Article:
How I Sold Fifty Thousand E-books Without Spending Money

character: Lazy Sal, Futurama.

This the kind of click-bait/low-quality post you see on author boards like Kboards and elsewhere. Basically, some author wants to brag about how s/he banged out a book in two weeks, bought a stock image book cover, added their name and book title on it, and uploaded the completed file to Amazon with no editing or formatting, and then saw the book go to #1 on the Amazon bestsellers list for three straight weeks. It’s tough to know who’s telling the truth and who’s just looking for attention, but they do bring up a good question: How much should you spend on a self-published book? Estimates vary, with some people going all out for about $1500-2000 a book and some people saying the spent $5 on a stock photo and otherwise no editing, no formatting, just plopped a cover on there and soon it was making them tens of thousands within a month.

I honestly cannot figure out how any serious author can produce such low-quality work and expect to be successful. Yes, maybe once or twice someone spent, like, ten bucks on a cover, threw a book up on Amazon, and sold 100,000+ copies and is now seeing their movie being made into a Hollywood film. Maybe. Realistically, those people with the shortcut attitude will be lucky to sell more than 500 doing that. But who knows? Apparently you can write Justin Bieber fan-fic and get a million or billion views, or write a poorly written book and sell 100 million, so why not?

The answer should be, there is no “right” answer. If you can barter for editing services, good for you. If you’re a natural artist and you can make a great cover, good for you. Otherwise, any good book should have 1-2 qualified editors (people with a background in editing, at least one of them an actually book editor), at least three reliable beta readers (helps you test plot holes and pick up anything the editor could have missed), and someone who can actually create a book cover. Whether you spend $40 or $400 is irrelevant, whether your total is $300, $500, or $2000, as long as you get the cover you want and can make sales with the best looking product you can make. It’s not the cost, it’s the quality.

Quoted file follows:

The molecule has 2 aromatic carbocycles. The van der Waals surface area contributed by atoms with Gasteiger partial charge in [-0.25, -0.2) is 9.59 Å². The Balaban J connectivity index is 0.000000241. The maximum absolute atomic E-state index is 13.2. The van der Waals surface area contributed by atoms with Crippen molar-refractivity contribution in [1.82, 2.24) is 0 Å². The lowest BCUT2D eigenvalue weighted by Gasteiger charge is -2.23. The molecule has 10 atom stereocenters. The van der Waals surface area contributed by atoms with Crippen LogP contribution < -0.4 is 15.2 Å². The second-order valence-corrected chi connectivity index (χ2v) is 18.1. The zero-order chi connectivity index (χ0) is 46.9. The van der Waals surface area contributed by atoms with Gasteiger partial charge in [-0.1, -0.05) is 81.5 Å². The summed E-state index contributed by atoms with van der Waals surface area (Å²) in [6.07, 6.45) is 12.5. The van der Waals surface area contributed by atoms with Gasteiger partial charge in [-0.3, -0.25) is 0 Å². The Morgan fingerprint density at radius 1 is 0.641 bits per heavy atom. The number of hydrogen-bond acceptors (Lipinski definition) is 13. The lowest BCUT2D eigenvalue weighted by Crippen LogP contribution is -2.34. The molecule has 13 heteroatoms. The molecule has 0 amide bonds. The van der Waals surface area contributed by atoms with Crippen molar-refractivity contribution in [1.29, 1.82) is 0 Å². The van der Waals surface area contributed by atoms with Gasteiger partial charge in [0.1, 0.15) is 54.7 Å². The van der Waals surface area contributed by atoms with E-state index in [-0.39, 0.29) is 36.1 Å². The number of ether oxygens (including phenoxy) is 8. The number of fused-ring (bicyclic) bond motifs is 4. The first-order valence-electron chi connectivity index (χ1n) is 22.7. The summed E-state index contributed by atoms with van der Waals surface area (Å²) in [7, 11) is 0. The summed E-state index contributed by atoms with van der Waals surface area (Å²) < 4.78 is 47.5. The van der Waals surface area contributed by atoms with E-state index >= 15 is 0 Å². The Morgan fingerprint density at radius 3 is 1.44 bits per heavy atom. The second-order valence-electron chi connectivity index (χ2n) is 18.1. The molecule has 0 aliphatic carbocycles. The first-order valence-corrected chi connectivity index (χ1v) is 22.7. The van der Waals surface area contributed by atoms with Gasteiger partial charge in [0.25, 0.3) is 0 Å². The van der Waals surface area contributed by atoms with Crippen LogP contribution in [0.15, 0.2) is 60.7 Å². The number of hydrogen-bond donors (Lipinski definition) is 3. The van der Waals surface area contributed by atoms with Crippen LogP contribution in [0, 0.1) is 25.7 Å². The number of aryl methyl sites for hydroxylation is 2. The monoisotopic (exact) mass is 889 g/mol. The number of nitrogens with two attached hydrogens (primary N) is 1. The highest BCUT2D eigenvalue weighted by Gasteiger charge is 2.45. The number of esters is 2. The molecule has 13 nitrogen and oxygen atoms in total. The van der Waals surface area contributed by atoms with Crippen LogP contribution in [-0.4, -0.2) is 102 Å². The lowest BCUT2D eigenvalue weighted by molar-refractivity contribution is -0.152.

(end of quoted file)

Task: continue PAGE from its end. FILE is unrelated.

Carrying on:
The bottom line: You don’t see major publishers or bestselling indies skimp on every process of book creation any more than Rolex skimps out on producing a luxury watch. Wouldn’t you rather emulate the successful than the bragaholic cheapskate looking for clicks?

I can’t answer for you, but I know A LOT LOT LOT of people with that kind of attitude. They want to show off how cheap they are or how little effort they can put in. It’s like someone saying that, instead of producing a great video, they just farted on their webcam, uploaded it to YouTube, and had 500,000 views in a month. Oh wait, I think that did happen.

They put in the minimal effort into everything, and then wonder why they aren’t successful. Hm.

For the record, on one of my just-completed novels, I hired an editor with six-plus years Big 5 experience. She actually was reasonable, in the triple digits for a full development and line edit (the line was the major cost). I will let you know how she does after she finishes work, but so far I’m very enthused about working with her.

What about you? How much do you spend on producing your book? Do you do any marketing?

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4 thoughts on “How I Sold Fifty Thousand E-books Without Spending Money

  1. I sympathize with folks who can’t afford that perfect cover and have to go with something lesser. There are ways to do that without completely tanking it. Still, the indie books that really fly off the virtual shelves are going to have fabulous covers.

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    • I agree! To each his/her own, but that’s why I get somewhat irritated when these clickbaiters put those posts up on Kboards, hoping we’ll follow them to their blogs. I think some of them want to make others jealous by how little work these “success stories” had. Let me be clear that I’m separating people who legitimately do not have money to pay for a decent book cover versus those too cheap to consider quality. However, in this cruel world, readers are not going to know or feel bad if you cover sucks. They will judge it so I know I need to make sure it’s comparable to a Big 5, even if I don’t have that kind of money right now. Another side job, maybe?

      Liked by 1 person

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